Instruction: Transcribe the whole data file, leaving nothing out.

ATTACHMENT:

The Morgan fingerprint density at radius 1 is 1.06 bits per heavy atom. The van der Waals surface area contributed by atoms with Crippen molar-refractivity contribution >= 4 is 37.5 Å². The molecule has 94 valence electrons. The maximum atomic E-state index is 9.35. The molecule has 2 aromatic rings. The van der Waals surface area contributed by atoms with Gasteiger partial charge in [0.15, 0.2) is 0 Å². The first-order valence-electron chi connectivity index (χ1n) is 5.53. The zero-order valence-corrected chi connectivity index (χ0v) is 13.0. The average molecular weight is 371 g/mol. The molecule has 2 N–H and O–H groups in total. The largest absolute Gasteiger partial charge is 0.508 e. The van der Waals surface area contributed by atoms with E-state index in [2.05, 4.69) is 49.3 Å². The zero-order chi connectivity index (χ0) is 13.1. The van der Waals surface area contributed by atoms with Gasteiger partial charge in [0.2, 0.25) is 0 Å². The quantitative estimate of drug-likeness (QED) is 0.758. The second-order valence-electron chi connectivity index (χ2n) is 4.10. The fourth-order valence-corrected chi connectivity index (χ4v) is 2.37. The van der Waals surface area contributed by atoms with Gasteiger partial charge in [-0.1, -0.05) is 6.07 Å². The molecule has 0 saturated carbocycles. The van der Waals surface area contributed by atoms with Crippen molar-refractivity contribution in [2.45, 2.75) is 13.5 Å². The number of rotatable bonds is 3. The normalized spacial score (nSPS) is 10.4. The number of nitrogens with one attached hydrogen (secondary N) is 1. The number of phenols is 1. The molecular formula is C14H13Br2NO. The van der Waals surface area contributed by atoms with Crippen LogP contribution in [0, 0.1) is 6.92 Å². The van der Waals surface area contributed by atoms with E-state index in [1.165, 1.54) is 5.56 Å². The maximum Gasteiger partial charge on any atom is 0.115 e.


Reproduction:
The Morgan fingerprint density at radius 1 is 1.06 bits per heavy atom. The van der Waals surface area contributed by atoms with Crippen molar-refractivity contribution >= 4 is 37.5 Å². The molecule has 94 valence electrons. The maximum atomic E-state index is 9.35. The molecule has 2 aromatic rings. The van der Waals surface area contributed by atoms with Gasteiger partial charge in [0.15, 0.2) is 0 Å². The first-order valence-electron chi connectivity index (χ1n) is 5.53. The zero-order valence-corrected chi connectivity index (χ0v) is 13.0. The average molecular weight is 371 g/mol. The molecule has 2 N–H and O–H groups in total. The largest absolute Gasteiger partial charge is 0.508 e. The van der Waals surface area contributed by atoms with E-state index in [2.05, 4.69) is 49.3 Å². The zero-order chi connectivity index (χ0) is 13.1. The van der Waals surface area contributed by atoms with Gasteiger partial charge in [0.2, 0.25) is 0 Å². The quantitative estimate of drug-likeness (QED) is 0.758. The second-order valence-electron chi connectivity index (χ2n) is 4.10. The fourth-order valence-corrected chi connectivity index (χ4v) is 2.37. The van der Waals surface area contributed by atoms with Gasteiger partial charge in [-0.1, -0.05) is 6.07 Å². The molecule has 0 saturated carbocycles. The van der Waals surface area contributed by atoms with Crippen molar-refractivity contribution in [2.45, 2.75) is 13.5 Å². The number of rotatable bonds is 3. The normalized spacial score (nSPS) is 10.4. The number of nitrogens with one attached hydrogen (secondary N) is 1. The number of phenols is 1. The molecular formula is C14H13Br2NO. The van der Waals surface area contributed by atoms with Crippen LogP contribution in [0, 0.1) is 6.92 Å². The van der Waals surface area contributed by atoms with E-state index in [1.165, 1.54) is 5.56 Å². The maximum Gasteiger partial charge on any atom is 0.115 e.